Food & Drink » Glenda Bartosh on Food

Our big bad

Hooked on sugar and we don't even know it



In those rare moments when you really get real, you figure you don't just want that can of pop or that chunk of chocolate — you actually need it? You're not the only one.

Almost a decade ago, the U.K. set out to get people healthier and save lives by limiting salt intake. Results poured in, just like iodized salt in the rain. But when it came to sugar the story went sideways.

On the salt side, several strategies were used — front-of-package labelling; public education programs on why salt is bad for you; and working with the processed food industry to get salt out of their products (three quarters of sodium in the average U.K. diet is in ready-made food products, not salt added at the table or in cooking).

Salt intake dropped by some 15 per cent, about half the intended goal, but enough to save about 17,000 lives from things like stroke and heart disease due to high blood pressure. The results were enough to carry on the program in hopes of reaching the original goal of a one-third reduction.

On the sugar side, though, it was a flip tale. People would not tolerate even a teensy reduction in the amount of sugar they ate or drank. Whatever it was they were tasting, respondents reported that it just wasn't good. But, really, they were probably noticing that they didn't feel as good

It seems we humans are addicted to our sugar. Check the label on the next container of orange juice, fresh or otherwise, you pick up at the store. I bet you a bag of fresh oranges it's pulp free. Why? The natural fruit sugar hit hits your brain reward centre harder and faster without the "burden" of fibre from the pulp.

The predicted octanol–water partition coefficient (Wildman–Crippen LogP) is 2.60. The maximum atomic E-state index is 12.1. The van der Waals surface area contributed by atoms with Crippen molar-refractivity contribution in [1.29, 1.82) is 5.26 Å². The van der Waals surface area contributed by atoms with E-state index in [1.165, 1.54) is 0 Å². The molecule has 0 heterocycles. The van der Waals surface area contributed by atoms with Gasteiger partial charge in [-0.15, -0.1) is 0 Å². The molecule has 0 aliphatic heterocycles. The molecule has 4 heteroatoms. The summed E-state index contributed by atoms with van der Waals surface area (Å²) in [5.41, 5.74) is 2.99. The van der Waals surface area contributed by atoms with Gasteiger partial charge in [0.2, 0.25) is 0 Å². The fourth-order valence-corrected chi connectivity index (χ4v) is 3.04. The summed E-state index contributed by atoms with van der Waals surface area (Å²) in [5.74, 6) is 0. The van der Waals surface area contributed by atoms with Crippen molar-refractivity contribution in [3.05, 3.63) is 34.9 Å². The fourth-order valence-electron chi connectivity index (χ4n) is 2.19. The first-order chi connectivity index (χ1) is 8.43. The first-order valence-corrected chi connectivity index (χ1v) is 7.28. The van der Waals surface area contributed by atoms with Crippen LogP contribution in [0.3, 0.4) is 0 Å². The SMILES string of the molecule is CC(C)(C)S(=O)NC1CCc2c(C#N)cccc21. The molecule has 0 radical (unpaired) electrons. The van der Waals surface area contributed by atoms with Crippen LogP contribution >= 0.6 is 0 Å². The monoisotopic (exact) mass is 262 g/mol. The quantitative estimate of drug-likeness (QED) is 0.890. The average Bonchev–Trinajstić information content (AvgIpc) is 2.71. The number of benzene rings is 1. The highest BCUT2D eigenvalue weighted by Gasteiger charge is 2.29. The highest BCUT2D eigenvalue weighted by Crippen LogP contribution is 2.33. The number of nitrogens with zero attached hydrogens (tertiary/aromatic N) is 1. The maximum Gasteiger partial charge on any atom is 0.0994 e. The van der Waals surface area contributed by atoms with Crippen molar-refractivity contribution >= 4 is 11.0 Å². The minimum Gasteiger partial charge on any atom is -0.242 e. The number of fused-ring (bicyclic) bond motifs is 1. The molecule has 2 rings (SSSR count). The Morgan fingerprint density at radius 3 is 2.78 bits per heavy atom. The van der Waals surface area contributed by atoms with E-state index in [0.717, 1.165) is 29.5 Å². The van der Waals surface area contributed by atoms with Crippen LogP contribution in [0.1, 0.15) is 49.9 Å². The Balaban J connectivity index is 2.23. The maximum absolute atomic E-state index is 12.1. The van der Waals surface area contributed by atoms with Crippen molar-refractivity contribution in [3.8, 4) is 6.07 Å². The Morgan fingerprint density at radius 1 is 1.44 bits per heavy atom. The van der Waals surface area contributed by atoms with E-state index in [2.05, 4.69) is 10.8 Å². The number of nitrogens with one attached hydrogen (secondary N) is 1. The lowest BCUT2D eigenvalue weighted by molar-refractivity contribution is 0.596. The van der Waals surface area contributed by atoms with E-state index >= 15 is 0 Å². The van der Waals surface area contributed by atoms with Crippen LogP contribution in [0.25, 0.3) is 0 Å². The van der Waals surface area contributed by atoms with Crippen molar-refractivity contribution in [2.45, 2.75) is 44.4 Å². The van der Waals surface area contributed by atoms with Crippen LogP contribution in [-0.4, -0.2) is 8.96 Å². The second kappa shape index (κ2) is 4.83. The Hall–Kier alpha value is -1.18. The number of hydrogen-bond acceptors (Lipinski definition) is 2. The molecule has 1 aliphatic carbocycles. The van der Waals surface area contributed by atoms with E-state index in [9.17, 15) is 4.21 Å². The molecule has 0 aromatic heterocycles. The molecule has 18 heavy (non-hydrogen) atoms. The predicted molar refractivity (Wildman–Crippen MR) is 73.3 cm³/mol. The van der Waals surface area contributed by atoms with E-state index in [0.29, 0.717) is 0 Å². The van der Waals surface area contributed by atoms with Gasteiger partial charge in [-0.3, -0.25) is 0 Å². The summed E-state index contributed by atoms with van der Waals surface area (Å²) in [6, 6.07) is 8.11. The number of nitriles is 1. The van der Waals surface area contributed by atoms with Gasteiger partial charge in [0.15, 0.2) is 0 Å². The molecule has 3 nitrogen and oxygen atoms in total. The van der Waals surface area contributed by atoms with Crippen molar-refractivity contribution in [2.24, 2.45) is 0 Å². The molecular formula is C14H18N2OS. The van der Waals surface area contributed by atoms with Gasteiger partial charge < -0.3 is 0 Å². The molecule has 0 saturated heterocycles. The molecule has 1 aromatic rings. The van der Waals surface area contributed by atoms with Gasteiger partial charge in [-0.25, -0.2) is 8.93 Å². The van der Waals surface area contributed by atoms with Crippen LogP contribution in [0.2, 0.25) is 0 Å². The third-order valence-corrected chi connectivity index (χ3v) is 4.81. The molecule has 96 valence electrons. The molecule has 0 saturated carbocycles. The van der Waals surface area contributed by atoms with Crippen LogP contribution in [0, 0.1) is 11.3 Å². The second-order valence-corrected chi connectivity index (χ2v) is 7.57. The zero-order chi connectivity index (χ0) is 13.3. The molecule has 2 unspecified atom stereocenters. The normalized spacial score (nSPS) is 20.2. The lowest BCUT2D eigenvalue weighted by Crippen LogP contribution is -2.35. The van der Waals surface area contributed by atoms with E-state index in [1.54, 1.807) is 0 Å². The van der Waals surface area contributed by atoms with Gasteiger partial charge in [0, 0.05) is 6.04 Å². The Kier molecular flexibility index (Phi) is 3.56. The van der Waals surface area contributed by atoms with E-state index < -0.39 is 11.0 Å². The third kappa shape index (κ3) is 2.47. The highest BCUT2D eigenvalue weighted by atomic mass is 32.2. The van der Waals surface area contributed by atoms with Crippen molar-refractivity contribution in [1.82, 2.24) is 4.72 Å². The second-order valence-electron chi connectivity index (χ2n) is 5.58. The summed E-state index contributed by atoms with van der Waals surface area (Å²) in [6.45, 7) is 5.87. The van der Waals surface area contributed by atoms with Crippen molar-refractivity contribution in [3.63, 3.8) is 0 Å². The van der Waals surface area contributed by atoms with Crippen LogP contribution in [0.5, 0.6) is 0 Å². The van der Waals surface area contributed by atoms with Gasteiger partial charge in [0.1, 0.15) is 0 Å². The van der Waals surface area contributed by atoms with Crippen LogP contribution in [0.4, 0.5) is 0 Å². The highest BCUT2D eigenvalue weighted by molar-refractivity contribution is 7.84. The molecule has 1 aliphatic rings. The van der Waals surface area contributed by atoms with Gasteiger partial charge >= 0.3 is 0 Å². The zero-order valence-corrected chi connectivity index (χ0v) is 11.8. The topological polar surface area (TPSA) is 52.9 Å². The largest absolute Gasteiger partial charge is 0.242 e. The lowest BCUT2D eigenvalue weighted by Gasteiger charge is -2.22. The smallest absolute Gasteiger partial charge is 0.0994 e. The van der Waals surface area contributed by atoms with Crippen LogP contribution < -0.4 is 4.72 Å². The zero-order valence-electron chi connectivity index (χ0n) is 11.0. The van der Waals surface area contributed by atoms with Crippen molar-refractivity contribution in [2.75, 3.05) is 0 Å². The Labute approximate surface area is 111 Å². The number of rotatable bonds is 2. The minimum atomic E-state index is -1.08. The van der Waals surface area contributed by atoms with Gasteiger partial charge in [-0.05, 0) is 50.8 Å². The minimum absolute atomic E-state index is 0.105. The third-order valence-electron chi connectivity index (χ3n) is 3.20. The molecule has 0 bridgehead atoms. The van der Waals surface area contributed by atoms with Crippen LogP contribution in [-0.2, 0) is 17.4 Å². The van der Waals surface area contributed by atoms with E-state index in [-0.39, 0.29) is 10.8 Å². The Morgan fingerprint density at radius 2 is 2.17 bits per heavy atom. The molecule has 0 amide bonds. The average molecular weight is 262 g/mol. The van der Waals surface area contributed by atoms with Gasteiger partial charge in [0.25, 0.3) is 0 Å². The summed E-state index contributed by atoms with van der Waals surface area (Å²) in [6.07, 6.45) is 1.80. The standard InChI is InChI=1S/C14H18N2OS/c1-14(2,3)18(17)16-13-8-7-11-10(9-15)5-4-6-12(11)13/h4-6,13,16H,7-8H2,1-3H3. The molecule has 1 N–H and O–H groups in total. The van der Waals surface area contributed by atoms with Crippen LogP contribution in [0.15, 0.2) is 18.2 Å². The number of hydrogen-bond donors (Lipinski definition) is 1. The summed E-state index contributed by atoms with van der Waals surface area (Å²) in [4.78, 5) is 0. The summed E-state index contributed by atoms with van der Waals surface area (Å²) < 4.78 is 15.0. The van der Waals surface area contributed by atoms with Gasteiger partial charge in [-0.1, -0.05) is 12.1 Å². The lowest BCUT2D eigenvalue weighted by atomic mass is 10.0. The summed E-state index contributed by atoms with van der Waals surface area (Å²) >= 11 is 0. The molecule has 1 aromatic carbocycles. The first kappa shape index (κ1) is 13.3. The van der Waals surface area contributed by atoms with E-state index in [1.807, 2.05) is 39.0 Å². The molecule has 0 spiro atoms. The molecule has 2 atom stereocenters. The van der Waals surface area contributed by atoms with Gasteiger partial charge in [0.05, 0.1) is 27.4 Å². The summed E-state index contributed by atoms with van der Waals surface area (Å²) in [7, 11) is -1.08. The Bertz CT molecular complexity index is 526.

Natural fruit juices have all those wicked fruit drinks with added sugars and glucose to compete with, and tasting panels have told manufacturers they prefer pulp-free juices loud and clear. Some people say they don't like the mouthfeel of pulp, or that it sticks to their teeth or some such ridiculousness. But what they really don't like is how it interferes with their private little sugar high.

Despite the mounting scientific evidence that sugar is downright rotten for us, we just can't resist it. One of the latest studies by the World Health Organization fingers sugar along with tobacco and alcohol abuse as pushing cancer cases up by a whopping 70 per cent over the next 20 years.

The increasing cancers striking low- and middle-income people will be caused by increasing infections, like HPV, and by increasingly affluent lifestyles and the incumbent increase in bad diets that include more processed foods with more fats, salt — and sugar. WHO is even recommending a tax on sugared drinks.

So, as First Lady Michele Obama unveils the new labelling guidelines in the U.S. for food products that will more realistically help consumers make healthier choices, like less sugar, it's even more helpful if we all finally sign on to just how addictive sugar is. My hubby would like that. He laughs when people tell them how they're going to lose weight and get healthy by cutting back all this fat they eat. "What about the sugar?" he says.